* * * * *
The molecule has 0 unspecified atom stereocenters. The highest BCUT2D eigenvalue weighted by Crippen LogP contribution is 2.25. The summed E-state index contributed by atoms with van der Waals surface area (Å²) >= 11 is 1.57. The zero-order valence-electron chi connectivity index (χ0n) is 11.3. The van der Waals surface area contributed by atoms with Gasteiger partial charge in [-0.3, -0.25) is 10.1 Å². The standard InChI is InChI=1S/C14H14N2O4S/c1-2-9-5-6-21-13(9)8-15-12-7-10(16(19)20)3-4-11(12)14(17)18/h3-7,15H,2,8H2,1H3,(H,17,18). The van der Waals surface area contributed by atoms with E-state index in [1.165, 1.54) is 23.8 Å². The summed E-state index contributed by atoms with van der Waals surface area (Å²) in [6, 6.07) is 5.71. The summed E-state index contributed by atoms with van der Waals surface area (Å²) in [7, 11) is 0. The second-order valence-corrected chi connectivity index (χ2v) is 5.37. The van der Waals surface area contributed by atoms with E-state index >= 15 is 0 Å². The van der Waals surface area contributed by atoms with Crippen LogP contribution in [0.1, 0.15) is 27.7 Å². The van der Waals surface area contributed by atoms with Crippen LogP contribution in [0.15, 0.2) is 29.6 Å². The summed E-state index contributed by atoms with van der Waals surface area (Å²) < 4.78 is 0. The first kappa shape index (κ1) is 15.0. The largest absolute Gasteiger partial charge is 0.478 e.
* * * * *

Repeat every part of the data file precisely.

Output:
The molecule has 0 unspecified atom stereocenters. The highest BCUT2D eigenvalue weighted by Crippen LogP contribution is 2.25. The summed E-state index contributed by atoms with van der Waals surface area (Å²) >= 11 is 1.57. The zero-order valence-electron chi connectivity index (χ0n) is 11.3. The van der Waals surface area contributed by atoms with Gasteiger partial charge in [-0.3, -0.25) is 10.1 Å². The standard InChI is InChI=1S/C14H14N2O4S/c1-2-9-5-6-21-13(9)8-15-12-7-10(16(19)20)3-4-11(12)14(17)18/h3-7,15H,2,8H2,1H3,(H,17,18). The van der Waals surface area contributed by atoms with E-state index in [1.165, 1.54) is 23.8 Å². The summed E-state index contributed by atoms with van der Waals surface area (Å²) in [6, 6.07) is 5.71. The summed E-state index contributed by atoms with van der Waals surface area (Å²) in [7, 11) is 0. The second-order valence-corrected chi connectivity index (χ2v) is 5.37. The van der Waals surface area contributed by atoms with E-state index >= 15 is 0 Å². The van der Waals surface area contributed by atoms with Crippen LogP contribution in [0.1, 0.15) is 27.7 Å². The van der Waals surface area contributed by atoms with Crippen LogP contribution in [0.15, 0.2) is 29.6 Å². The summed E-state index contributed by atoms with van der Waals surface area (Å²) < 4.78 is 0. The first kappa shape index (κ1) is 15.0. The largest absolute Gasteiger partial charge is 0.478 e.